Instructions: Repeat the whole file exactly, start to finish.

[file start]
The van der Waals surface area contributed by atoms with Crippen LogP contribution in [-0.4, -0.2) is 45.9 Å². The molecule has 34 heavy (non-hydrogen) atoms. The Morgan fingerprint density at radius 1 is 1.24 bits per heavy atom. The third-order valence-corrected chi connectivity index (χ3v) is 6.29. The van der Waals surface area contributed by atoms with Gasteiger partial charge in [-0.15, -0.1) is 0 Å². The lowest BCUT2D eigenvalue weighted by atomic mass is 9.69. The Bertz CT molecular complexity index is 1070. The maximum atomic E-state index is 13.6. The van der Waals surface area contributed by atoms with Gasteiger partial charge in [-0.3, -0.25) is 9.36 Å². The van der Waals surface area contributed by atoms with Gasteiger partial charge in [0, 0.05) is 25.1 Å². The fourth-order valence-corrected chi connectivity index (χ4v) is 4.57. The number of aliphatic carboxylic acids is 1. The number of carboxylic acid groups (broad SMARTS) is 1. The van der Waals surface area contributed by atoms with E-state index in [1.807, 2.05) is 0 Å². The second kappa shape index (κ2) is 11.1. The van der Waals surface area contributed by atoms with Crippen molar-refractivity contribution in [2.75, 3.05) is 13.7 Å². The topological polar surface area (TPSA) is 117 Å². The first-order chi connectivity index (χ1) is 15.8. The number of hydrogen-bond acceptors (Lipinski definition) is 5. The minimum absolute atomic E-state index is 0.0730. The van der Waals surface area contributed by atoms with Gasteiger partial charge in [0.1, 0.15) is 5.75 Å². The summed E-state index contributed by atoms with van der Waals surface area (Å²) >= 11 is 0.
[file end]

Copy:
The van der Waals surface area contributed by atoms with Crippen LogP contribution in [-0.4, -0.2) is 45.9 Å². The molecule has 34 heavy (non-hydrogen) atoms. The Morgan fingerprint density at radius 1 is 1.24 bits per heavy atom. The third-order valence-corrected chi connectivity index (χ3v) is 6.29. The van der Waals surface area contributed by atoms with Gasteiger partial charge in [-0.15, -0.1) is 0 Å². The lowest BCUT2D eigenvalue weighted by atomic mass is 9.69. The Bertz CT molecular complexity index is 1070. The maximum atomic E-state index is 13.6. The van der Waals surface area contributed by atoms with Gasteiger partial charge in [-0.3, -0.25) is 9.36 Å². The van der Waals surface area contributed by atoms with Gasteiger partial charge in [0, 0.05) is 25.1 Å². The fourth-order valence-corrected chi connectivity index (χ4v) is 4.57. The number of aliphatic carboxylic acids is 1. The number of carboxylic acid groups (broad SMARTS) is 1. The van der Waals surface area contributed by atoms with E-state index in [1.807, 2.05) is 0 Å². The second kappa shape index (κ2) is 11.1. The van der Waals surface area contributed by atoms with Crippen molar-refractivity contribution in [2.75, 3.05) is 13.7 Å². The topological polar surface area (TPSA) is 117 Å². The first-order chi connectivity index (χ1) is 15.8. The number of hydrogen-bond acceptors (Lipinski definition) is 5. The minimum absolute atomic E-state index is 0.0730. The van der Waals surface area contributed by atoms with Gasteiger partial charge in [0.1, 0.15) is 5.75 Å². The summed E-state index contributed by atoms with van der Waals surface area (Å²) >= 11 is 0.